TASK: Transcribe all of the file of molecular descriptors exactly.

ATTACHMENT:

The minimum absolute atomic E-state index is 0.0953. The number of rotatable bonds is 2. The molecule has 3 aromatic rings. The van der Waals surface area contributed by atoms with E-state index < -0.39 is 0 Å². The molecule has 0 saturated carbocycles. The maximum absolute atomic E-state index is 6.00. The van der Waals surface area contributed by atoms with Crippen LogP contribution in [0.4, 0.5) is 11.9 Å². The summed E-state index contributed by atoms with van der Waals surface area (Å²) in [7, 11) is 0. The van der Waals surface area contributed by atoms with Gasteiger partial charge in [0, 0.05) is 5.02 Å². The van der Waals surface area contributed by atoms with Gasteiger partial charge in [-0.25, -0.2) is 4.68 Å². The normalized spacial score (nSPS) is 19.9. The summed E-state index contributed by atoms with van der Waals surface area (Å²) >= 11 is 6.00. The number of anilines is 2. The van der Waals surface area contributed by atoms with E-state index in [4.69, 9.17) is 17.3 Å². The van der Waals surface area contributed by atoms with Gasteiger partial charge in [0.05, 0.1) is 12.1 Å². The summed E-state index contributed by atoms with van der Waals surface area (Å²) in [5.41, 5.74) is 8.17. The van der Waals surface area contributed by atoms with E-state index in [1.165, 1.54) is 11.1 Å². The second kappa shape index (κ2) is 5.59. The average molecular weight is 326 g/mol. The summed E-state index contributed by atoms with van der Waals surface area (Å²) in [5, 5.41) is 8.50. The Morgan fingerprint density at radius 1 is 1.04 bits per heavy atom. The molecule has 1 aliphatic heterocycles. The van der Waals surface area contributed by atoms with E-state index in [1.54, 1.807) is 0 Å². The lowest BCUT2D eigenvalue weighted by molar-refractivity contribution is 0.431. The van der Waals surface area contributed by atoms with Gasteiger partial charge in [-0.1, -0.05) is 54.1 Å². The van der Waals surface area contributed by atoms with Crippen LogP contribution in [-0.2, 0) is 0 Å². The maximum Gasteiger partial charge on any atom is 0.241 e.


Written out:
The minimum absolute atomic E-state index is 0.0953. The number of rotatable bonds is 2. The molecule has 3 aromatic rings. The van der Waals surface area contributed by atoms with E-state index < -0.39 is 0 Å². The molecule has 0 saturated carbocycles. The maximum absolute atomic E-state index is 6.00. The van der Waals surface area contributed by atoms with Crippen LogP contribution in [0.4, 0.5) is 11.9 Å². The summed E-state index contributed by atoms with van der Waals surface area (Å²) in [7, 11) is 0. The van der Waals surface area contributed by atoms with Gasteiger partial charge in [0, 0.05) is 5.02 Å². The van der Waals surface area contributed by atoms with Gasteiger partial charge in [-0.25, -0.2) is 4.68 Å². The normalized spacial score (nSPS) is 19.9. The summed E-state index contributed by atoms with van der Waals surface area (Å²) >= 11 is 6.00. The number of anilines is 2. The van der Waals surface area contributed by atoms with E-state index in [4.69, 9.17) is 17.3 Å². The van der Waals surface area contributed by atoms with Gasteiger partial charge in [0.05, 0.1) is 12.1 Å². The summed E-state index contributed by atoms with van der Waals surface area (Å²) in [5.41, 5.74) is 8.17. The van der Waals surface area contributed by atoms with E-state index in [1.165, 1.54) is 11.1 Å². The second kappa shape index (κ2) is 5.59. The average molecular weight is 326 g/mol. The summed E-state index contributed by atoms with van der Waals surface area (Å²) in [5, 5.41) is 8.50. The Morgan fingerprint density at radius 1 is 1.04 bits per heavy atom. The molecule has 1 aliphatic heterocycles. The van der Waals surface area contributed by atoms with E-state index in [1.54, 1.807) is 0 Å². The lowest BCUT2D eigenvalue weighted by molar-refractivity contribution is 0.431. The van der Waals surface area contributed by atoms with Gasteiger partial charge in [-0.1, -0.05) is 54.1 Å². The van der Waals surface area contributed by atoms with Crippen LogP contribution in [-0.2, 0) is 0 Å². The maximum Gasteiger partial charge on any atom is 0.241 e.